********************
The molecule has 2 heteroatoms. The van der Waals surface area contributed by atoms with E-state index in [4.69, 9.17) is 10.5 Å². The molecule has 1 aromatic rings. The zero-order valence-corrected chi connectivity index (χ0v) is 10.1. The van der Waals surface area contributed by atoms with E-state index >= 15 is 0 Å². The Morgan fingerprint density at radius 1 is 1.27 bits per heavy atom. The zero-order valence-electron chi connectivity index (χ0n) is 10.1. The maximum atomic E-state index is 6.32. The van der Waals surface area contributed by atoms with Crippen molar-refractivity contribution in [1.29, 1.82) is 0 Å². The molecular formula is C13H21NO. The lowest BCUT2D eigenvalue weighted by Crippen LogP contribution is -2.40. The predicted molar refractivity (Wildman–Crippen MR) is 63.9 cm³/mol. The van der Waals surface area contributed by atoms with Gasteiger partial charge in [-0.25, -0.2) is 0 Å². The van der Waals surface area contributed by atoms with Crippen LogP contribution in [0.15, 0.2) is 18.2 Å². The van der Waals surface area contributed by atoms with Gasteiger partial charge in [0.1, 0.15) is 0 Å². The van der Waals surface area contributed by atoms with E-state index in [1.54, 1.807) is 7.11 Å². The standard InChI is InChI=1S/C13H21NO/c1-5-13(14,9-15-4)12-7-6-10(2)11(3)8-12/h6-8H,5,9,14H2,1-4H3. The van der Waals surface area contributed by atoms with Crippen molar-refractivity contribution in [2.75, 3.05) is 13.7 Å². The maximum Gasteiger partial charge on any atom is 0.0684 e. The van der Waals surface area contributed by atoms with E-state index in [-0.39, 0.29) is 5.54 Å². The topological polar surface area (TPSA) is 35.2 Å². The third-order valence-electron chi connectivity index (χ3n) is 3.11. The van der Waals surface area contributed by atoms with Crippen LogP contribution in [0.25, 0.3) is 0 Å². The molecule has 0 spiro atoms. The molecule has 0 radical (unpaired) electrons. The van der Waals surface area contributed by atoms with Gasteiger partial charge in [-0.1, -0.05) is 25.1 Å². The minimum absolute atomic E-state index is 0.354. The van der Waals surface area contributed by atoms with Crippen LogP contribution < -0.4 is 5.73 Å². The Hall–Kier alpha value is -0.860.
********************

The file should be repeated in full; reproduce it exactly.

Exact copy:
The molecule has 2 heteroatoms. The van der Waals surface area contributed by atoms with E-state index in [4.69, 9.17) is 10.5 Å². The molecule has 1 aromatic rings. The zero-order valence-corrected chi connectivity index (χ0v) is 10.1. The van der Waals surface area contributed by atoms with E-state index >= 15 is 0 Å². The Morgan fingerprint density at radius 1 is 1.27 bits per heavy atom. The zero-order valence-electron chi connectivity index (χ0n) is 10.1. The maximum atomic E-state index is 6.32. The van der Waals surface area contributed by atoms with Crippen molar-refractivity contribution in [1.29, 1.82) is 0 Å². The molecular formula is C13H21NO. The lowest BCUT2D eigenvalue weighted by Crippen LogP contribution is -2.40. The predicted molar refractivity (Wildman–Crippen MR) is 63.9 cm³/mol. The van der Waals surface area contributed by atoms with Gasteiger partial charge in [-0.25, -0.2) is 0 Å². The van der Waals surface area contributed by atoms with Crippen LogP contribution in [0.15, 0.2) is 18.2 Å². The van der Waals surface area contributed by atoms with Gasteiger partial charge in [0.1, 0.15) is 0 Å². The van der Waals surface area contributed by atoms with E-state index in [1.54, 1.807) is 7.11 Å². The standard InChI is InChI=1S/C13H21NO/c1-5-13(14,9-15-4)12-7-6-10(2)11(3)8-12/h6-8H,5,9,14H2,1-4H3. The van der Waals surface area contributed by atoms with Crippen molar-refractivity contribution in [2.75, 3.05) is 13.7 Å². The maximum Gasteiger partial charge on any atom is 0.0684 e. The van der Waals surface area contributed by atoms with E-state index in [-0.39, 0.29) is 5.54 Å². The topological polar surface area (TPSA) is 35.2 Å². The third-order valence-electron chi connectivity index (χ3n) is 3.11. The van der Waals surface area contributed by atoms with Crippen LogP contribution in [0.25, 0.3) is 0 Å². The molecule has 0 spiro atoms. The molecule has 0 radical (unpaired) electrons. The van der Waals surface area contributed by atoms with Gasteiger partial charge in [-0.1, -0.05) is 25.1 Å². The minimum absolute atomic E-state index is 0.354. The van der Waals surface area contributed by atoms with Crippen LogP contribution < -0.4 is 5.73 Å². The Hall–Kier alpha value is -0.860.